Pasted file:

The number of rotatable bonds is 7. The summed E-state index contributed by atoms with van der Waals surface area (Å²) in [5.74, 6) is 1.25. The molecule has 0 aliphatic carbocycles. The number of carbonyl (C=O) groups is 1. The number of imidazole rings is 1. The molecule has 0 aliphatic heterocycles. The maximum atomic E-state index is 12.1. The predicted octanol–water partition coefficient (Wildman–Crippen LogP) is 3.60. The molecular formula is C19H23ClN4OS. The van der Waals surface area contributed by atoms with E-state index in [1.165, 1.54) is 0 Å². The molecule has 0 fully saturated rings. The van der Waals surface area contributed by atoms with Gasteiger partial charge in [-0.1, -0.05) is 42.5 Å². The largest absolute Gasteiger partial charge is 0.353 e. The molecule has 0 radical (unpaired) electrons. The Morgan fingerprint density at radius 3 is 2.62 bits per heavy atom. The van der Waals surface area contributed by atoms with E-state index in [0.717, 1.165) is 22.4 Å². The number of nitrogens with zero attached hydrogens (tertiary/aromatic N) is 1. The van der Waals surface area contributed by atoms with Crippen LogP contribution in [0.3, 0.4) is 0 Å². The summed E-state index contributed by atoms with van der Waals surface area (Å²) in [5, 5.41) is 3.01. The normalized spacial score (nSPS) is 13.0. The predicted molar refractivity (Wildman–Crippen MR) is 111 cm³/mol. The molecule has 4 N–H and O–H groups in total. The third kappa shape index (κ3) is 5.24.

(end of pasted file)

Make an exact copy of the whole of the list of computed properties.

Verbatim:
The number of rotatable bonds is 7. The summed E-state index contributed by atoms with van der Waals surface area (Å²) in [5.74, 6) is 1.25. The molecule has 0 aliphatic carbocycles. The number of carbonyl (C=O) groups is 1. The number of imidazole rings is 1. The molecule has 0 aliphatic heterocycles. The maximum atomic E-state index is 12.1. The predicted octanol–water partition coefficient (Wildman–Crippen LogP) is 3.60. The molecular formula is C19H23ClN4OS. The van der Waals surface area contributed by atoms with E-state index in [1.165, 1.54) is 0 Å². The molecule has 0 fully saturated rings. The van der Waals surface area contributed by atoms with Gasteiger partial charge in [-0.1, -0.05) is 42.5 Å². The largest absolute Gasteiger partial charge is 0.353 e. The molecule has 0 radical (unpaired) electrons. The Morgan fingerprint density at radius 3 is 2.62 bits per heavy atom. The van der Waals surface area contributed by atoms with E-state index in [0.717, 1.165) is 22.4 Å². The number of nitrogens with zero attached hydrogens (tertiary/aromatic N) is 1. The van der Waals surface area contributed by atoms with Crippen LogP contribution in [0.3, 0.4) is 0 Å². The summed E-state index contributed by atoms with van der Waals surface area (Å²) in [5, 5.41) is 3.01. The normalized spacial score (nSPS) is 13.0. The predicted molar refractivity (Wildman–Crippen MR) is 111 cm³/mol. The molecule has 4 N–H and O–H groups in total. The third kappa shape index (κ3) is 5.24.